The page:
Kidney Failure and Dialysis in Men

Kidney failure is one of the most common fatal organ disorders where a man’s kidneys might stop functioning suddenly, leading to an avalanche of deadly symptoms and effects if left untreated. Kidney failure affects 1 in 10 adult males and has been found to be affecting even younger men in modern times.

Although kidney failures have several treatments, their approach is at most times, expensive and exhausting. Kidney dialysis is one of the most common treatments for a patient who has undergone renal failure that we discuss below.

What are kidney failures?

Kidneys are small, bean shaped organs found in the rear of the abdomen cavity lying side by side at oblique angles. Each of the kidney weighs 125 to 170 grams in men and performs the primary tasks of purifying the blood, regulating blood pressure, electrolyte balance of the whole body and producing red blood cells.

As can well be thought out, a renal failure will thus affect all the four functions listed above. Generally, functioning below 10 – 15 percent of their normal capacity leads to a renal failure that affects both the kidneys. In men, as already pointed out, such failures increase with age and lifestyle patterns with 1 in 10 adult men said to be suffering from it.

What causes such a failure?

Kidney failure is a result of prolonged negligence on the part of the individual’s health, food intake and lifestyle patterns, like so:

  • Poor intake of fluids.
  • Intake of bad fluids that can damage renal functioning.
  • Some medications that cause excessive water loss.
  • Obstruction of blood flow from the renal artery due to fat deposits.
  • Recurring pattern of junk food consumption.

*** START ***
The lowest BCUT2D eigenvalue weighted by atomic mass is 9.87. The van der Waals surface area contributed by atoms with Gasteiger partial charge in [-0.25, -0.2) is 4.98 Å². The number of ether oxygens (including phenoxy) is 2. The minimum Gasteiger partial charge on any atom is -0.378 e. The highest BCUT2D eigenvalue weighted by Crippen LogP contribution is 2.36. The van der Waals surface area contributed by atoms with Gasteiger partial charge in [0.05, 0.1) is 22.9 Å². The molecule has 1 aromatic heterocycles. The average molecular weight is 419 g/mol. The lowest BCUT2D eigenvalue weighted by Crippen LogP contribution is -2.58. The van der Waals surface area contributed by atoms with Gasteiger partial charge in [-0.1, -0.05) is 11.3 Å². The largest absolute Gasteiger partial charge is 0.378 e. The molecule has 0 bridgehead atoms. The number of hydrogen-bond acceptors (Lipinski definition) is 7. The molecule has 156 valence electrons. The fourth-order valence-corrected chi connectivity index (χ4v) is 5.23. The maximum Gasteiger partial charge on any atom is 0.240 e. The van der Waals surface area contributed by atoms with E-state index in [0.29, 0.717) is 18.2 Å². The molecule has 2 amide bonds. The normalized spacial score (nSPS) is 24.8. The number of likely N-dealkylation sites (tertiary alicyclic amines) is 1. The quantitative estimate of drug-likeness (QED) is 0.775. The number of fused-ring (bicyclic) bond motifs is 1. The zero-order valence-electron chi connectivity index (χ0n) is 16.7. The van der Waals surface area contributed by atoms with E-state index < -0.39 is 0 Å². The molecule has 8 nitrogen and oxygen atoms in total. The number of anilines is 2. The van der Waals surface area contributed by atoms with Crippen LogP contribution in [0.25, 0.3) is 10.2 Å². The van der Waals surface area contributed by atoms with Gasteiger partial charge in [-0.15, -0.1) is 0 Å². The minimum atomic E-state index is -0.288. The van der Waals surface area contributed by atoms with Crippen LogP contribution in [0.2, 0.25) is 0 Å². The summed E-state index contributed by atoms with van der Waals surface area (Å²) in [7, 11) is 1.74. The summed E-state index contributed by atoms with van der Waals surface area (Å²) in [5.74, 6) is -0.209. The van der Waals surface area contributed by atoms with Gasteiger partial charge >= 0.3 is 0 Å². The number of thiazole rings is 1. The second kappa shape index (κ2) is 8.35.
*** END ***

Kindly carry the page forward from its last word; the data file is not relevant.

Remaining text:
• Hypovolemia, that is low blood volume.
  • Several antibiotic medications like tobramycin, aminoglycosides gentamicin.
  • Lithium.
  • Anti-inflammatory drugs like ibuprofen, naproxen.
  • Multiple myeloma.
  • Poor control over diabetes.
  • kidney stones.
  • Uremic syndromes.
  • Tumours that obstruct ureters.

What are the symptoms of kidney failure?

  • Rising urea levels.
  • Fatigue.
  • Lethargy.
  • Weakness.
  • Generalized swelling.
  • Disturbances in heart rhythms and blood pressure.
  • Loss of appetite and high potassium concentration in blood.

How are kidney failures treated?

There are primarily three ways to treat a kidney failure:

1. Haemodialysis.

2. Peritoneal dialysis.

Haemodialysis is done through a ‘machine kidney’ or a dialyzer that purifies the blood of all its contaminants. It’s performed by first inserting a fistula (a connection between the veins) in the fist and letting it mature enough to thicken the walls of the connected vein so that it can tolerate the dialyzer’s pressure and needle. Haemodialysis thus uses a filter, connected to a tubing through a filter membrane that cleanses the blood and pumps it back into the body. This process is recurring and is usually repeated several times in a week.

Peritoneal dialysis uses the lining of the abdominal cavity as the filter. A catheter is placed by a surgeon inside the abdominal cavity and a dialysis solution is used to filter out the waste which is leeched out slowly from the blood stream.

Each dialysis has its own pluses and minus points and depends on the patient’s renal and health history.